A thyroid nodule is one of the commonly encountered lesions in the Ear Nose Throat–Outpatient Department, with a prevalence of 4–7% [2]. It is an important clinical entity for clinicians because of its malignancy potential, which is about 5% [10]. Works of literature have shown that a visual aid as ultrasonography added to guide the needle to aspirate cytology from the lesion site shows promising diagnostic ability. Studies have shown that it reduces inadequacies, and impalpable lesions are also easily aspirated [6,7,8, 11, 12].

A similar study supported female predilection in our study. We also found the age demographics to be like existing literature [7, 8].

As per TBSRTC, most lesions belonged to TBSRTC category VI as they are the most likely candidates for the surgery, which is a prerequisite for the final histopathology report.

Koo et al. also reported the higher prevalence of malignancy, notably TBSRTC VI. The referred cases reviewed by the hospital’s pathologist were included in the study [13].

Only 3% prevalence of TBSTRC III “grey zone” finding in our study could be because of imaging advantage while performing FNAC, as shown in the study by Kumari et al. [8] The low number in our study could be because of including only operated patients.

Our study showed a different percentage of ROM than the implied ROM for TBSRTC categories. The variations are probably because of the smaller sample size in our study. Categories III and IV showed an increased percentage of ROM in our study than the implied ROM percentage of the TBSRTC system. Thus, including TBSRTC categories III and IV in the malignancy category seems sensible. Kumari et al. reported similar ROM in categories III and IV. Our TBSRTC category VI showed a less risk of malignancy percentage. Since TBSRTC is a relatively adapted system for reporting thyroid pathology, institutional experience in using TBSRTC plays a role in proper diagnosis. So, some overlapping features between benign and malignant lesions, such as pseudo inclusions and nuclear grooves, might have misguided the cytopathologist in reporting cytology. The ROM in TBSRTC VI in the study by Kumari et al. was 100% [8].

The high sensitivity and high NPV of USG-FNAC of a thyroid nodule of our study are broadly in line with previous literature studies, and reporting of cytology report may or may not be based on TBSRTC [8, 13,14,15]. Similar to our study, the sensitivity was above 90% and better than specificity, mainly when cytological reporting was as per TBSRTC [8, 15, 16].

Thus, USG-FNAC finding as per TBSRTC could be an excellent tool for screening thyroid lesions as negative findings in USG-FNAC are more likely to be negative and rule out disease.

Our study’s findings differed from the study by Said et al. [17] probably because the study did not report cytological findings according to TBSRTC.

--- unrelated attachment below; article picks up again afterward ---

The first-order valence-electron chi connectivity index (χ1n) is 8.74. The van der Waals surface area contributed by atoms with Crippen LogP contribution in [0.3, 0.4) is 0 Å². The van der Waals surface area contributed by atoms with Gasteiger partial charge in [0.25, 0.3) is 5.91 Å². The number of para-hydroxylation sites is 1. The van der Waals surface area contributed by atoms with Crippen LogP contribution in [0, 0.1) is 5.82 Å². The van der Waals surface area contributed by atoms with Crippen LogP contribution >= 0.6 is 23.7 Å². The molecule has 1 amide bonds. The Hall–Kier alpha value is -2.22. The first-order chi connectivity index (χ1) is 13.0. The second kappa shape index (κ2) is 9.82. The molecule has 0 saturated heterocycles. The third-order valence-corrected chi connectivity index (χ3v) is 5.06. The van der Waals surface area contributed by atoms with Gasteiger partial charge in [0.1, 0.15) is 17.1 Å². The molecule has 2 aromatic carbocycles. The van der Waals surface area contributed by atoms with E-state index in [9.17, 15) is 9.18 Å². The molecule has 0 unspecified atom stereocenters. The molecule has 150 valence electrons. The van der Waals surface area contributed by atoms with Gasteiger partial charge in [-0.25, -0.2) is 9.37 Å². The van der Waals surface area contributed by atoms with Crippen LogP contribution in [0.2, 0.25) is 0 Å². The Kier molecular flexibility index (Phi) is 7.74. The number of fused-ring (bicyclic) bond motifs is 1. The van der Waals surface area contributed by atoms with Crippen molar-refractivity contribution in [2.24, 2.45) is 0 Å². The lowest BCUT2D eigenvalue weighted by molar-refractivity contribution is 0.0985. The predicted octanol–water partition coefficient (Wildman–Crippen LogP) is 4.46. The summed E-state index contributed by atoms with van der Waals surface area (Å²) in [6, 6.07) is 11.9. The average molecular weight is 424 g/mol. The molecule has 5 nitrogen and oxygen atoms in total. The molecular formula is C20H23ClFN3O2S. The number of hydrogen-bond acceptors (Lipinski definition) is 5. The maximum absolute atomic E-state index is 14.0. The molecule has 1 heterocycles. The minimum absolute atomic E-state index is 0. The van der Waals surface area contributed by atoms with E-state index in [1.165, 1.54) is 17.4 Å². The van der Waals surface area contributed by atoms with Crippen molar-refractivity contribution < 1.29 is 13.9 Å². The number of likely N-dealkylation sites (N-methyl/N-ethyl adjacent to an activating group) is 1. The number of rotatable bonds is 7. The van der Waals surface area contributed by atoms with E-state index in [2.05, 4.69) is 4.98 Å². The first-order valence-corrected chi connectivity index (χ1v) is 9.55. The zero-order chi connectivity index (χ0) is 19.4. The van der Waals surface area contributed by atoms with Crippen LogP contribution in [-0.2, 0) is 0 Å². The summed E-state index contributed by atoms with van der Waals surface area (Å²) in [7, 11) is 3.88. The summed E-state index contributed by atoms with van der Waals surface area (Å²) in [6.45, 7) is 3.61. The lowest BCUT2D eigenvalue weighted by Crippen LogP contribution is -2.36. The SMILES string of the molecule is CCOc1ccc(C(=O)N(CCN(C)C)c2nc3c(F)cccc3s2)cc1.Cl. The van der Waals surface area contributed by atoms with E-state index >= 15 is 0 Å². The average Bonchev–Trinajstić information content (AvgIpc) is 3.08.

The specificity, PPV, and accuracy of our study were not satisfactorily high. Most of the false-positive findings were seen in small lesions. An explanation could be because all the lesions might have been aspirated that no pathology remained behind. Similarly, liberal diagnoses made by cytopathologist for lesions with overlapping features could have an increased number of false positives. USG-FNAC presents itself with the limitation of inability to distinguish between follicular adenoma and Hashimoto adenoma with their malignant counterpart, leading to high false positives in the current study. Also, including TBSRTC categories III and IV as malignant lesions could have accounted for high false positives.

Contrary to findings by existing studies, sensitivity did not increase or decrease with size [14, 18,19,20]. This study showed that USG-guided FNAC has high sensitivity in less than 2 cm or greater than 4 cm. In minor lesion, USG help in locating the nodule and thus accurate sampling. In a more significant lesion, it can accurately sample the part of the lesion with the suspicious feature, increasing the sensitivity.

Specificity, however, increased with size, which is similar to the study by Kim et al. but at odds with Aydogan et al. where specificity decreased with size [18, 19]. Zhong et al. proffered that size did not influence specificity with the highest specificity reported at size 1–2 cm [20]. Size did not affect accuracy in our study and is consistent with previous studies. Also, our study validated claims by Aydogan et al. that ROM decreased with size, but it may be because of selection bias as we included only suspicious small lesions in the study [14, 18,19,20].

When the Cohen Kappa inter-rater agreement was applied, the Kappa coefficient increased with size > 4cm, having an almost perfect agreement. However, lesion < 2cm also had a fair agreement; hence, for small thyroid lesion, USG–FNAC can be advocated if not for diagnostic but for screening as our study revealed high sensitivity.

Our study has a limitation of a smaller sample size and not having a comparison group. The data were collected at a tertiary care referral center, thus carrying a risk of sampling bias.

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